Article by Emanuel Giordano

In some Shorin-ryu kata, and in some Kobudo kata (Taira lineage), there is a very particular step. Some call it shinobi-yori, shinobi-ashi, or nuki-ashi, others give it no name, but all agree on its purpose. For practitioners of Shorin-ryu and derived styles (Shotokan, Shito-ryu, Wado-ryu, etc.), this step is found for the first time in the Naihanchi shodan (or Tekki shodan) kata. Starting from heisoku-dachi, the left foot passes over the right foot, and the practitioner momentarily assumes the position of kosa-dachi, followed by the movement of the right foot and the consequent naihanchi-dachi position (in other styles shiko-dachi or kiba-dachi). The first movement described must be performed in a natural and soft way, like a cat silently placing a paw on the ground, while the second movement is explosive. The same thing happens at the beginning of the Matsumura no Passai kata, where the left foot advances first in a natural manner, to then be followed by the right foot, which instead must advance decisively and with explosive force. The same thing happens in several Kobudo kata of the Taira lineage, and this is not a surprise, given that the use of the body at the basic of this style, as well as various movements and principles derive from the Karate of the Itosu sensei lineage, the one that then Chibana Choshin sensei officially registered as Shorin-ryu.
Be careful though, the movement I described above has nothing to do with the slow movements seen in kata competitions, it is no coincidence that I used the adjective "natural" and not "slow".
My teacher, Maeshiro Morinobu sensei, has repeatedly explained that this way of moving serves to reduce the distance from the opponent without being noticed. In fact, the correct execution of this movement does not include pauses between the small natural step and the complete and fast step that follows, thus deceiving the opponent about the actual distance between us and him (obviously we are not talking about sparring, but about self defense). Although in both kata described the movement is connected to uke-waza, we must not imagine them as passive defenses (in this case one should retreat or, at least, not advance)! It is not uncommon, in fact, for uke-waza to also be used to strike, or to be performed together with "hidden" counterattacks.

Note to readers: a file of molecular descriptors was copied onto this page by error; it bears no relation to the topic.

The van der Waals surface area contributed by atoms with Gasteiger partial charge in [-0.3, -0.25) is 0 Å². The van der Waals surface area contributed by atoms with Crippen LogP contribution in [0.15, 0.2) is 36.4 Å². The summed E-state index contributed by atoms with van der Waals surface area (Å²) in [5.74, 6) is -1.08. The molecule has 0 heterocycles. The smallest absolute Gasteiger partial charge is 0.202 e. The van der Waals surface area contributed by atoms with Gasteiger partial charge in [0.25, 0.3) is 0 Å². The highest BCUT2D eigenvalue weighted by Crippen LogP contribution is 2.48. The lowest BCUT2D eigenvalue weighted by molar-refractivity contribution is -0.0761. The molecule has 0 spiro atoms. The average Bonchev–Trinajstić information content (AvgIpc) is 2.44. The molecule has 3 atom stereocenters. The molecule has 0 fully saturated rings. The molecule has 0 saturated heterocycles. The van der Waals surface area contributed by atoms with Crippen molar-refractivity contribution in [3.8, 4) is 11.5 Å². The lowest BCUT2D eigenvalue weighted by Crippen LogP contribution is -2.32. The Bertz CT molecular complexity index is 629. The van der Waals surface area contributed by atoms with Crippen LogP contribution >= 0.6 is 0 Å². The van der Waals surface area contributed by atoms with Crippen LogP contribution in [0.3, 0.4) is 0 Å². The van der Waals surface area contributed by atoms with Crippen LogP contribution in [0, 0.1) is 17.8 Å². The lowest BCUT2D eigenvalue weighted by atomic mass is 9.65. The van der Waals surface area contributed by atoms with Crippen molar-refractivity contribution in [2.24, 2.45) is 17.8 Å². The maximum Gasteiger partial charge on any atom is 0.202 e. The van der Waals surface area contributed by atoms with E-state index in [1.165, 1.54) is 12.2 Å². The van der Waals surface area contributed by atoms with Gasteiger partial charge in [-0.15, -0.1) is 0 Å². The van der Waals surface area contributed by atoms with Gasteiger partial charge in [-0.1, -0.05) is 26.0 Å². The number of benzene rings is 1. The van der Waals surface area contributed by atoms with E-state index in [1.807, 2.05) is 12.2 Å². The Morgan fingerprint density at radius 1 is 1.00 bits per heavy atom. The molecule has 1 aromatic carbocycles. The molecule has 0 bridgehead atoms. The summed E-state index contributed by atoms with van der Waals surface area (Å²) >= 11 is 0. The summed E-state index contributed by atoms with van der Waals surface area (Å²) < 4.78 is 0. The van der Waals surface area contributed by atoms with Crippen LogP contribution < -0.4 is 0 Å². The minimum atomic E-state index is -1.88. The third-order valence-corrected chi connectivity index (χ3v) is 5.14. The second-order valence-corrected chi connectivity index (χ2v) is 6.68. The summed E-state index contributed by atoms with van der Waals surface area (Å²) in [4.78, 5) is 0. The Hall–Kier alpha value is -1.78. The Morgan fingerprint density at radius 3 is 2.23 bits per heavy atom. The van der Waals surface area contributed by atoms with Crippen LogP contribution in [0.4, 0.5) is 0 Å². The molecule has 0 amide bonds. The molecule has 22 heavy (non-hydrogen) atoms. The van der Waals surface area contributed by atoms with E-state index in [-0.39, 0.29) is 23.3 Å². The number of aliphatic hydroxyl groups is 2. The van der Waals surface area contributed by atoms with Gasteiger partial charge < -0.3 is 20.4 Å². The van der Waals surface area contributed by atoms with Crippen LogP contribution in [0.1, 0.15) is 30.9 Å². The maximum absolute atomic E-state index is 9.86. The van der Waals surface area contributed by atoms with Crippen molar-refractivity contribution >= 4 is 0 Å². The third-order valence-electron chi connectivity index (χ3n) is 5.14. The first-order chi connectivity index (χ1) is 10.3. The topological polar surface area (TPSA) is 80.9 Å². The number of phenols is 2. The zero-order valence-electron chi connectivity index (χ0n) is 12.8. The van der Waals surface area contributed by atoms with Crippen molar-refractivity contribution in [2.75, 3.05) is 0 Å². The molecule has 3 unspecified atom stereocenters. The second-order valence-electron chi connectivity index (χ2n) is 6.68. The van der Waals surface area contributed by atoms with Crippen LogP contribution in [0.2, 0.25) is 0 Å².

Taira Shinken sensei presented the kata Shushi no kun in Nakasone Genwa's book, Karate-do Taikan, published in 1938. In this book master Taira used the name Kongo no kata, but in the brief description preceding the illustrations, he says that the original name of this form is Shushi no kun. I would like to point out that this version of the kata precedes the subsequent Sho and Dai versions, and contains peculiar elements of the older versions (see my article KORYU SHUSHI NO KUN? ). Towards the end of the kata there are two of these stealthy steps: one performed moving forward, 忍び寄りShinobi-yori; and one retreating, 忍び退き Shinobi-hiki (thanks to Shotokan Path for the Japanese text). Master Taira, using these terms, provides us with a description similar to that of Maeshiro sensei: it is in fact respectively a furtive advancement and a furtive retreat.
Finally, I would like to mention my teacher's teacher, Miyahira Katsuya sensei. In one of his manuscripts Miyahira sensei describes the details and applications of the Naihanchi shodan kata. Regarding the stealthy step at the beginning of the kata, the one I talked about at the beginning of the article, he wrote (informal translation):
"This is a defensive position against an opponent [on your] right, and it also allows you to approach the opponent with one step, making it easier to attack. Especially in the dark, such as at night, you can approach your opponent and enter in the attack area without him noticing you."
Once again, therefore, we have the description of a stealthy step whose aim is to vary the distance between us and the opponent in the least evident way possible.
This may seem like a small detail, but keeping knowledge alive about technical elements like this one helps us have a better understanding of our martial art.
  • "Shorin-ryu Karate: kata 2" (here)
  • "Shorin-ryu Karate: kata" (here)
  • "Shorin-ryu Karate: The legacy of the bodyguards of the king of Okinawa" (here)
  • "The legend of the masters of Okinawan Karate: Biographies, curiosities and mysteries"  (here)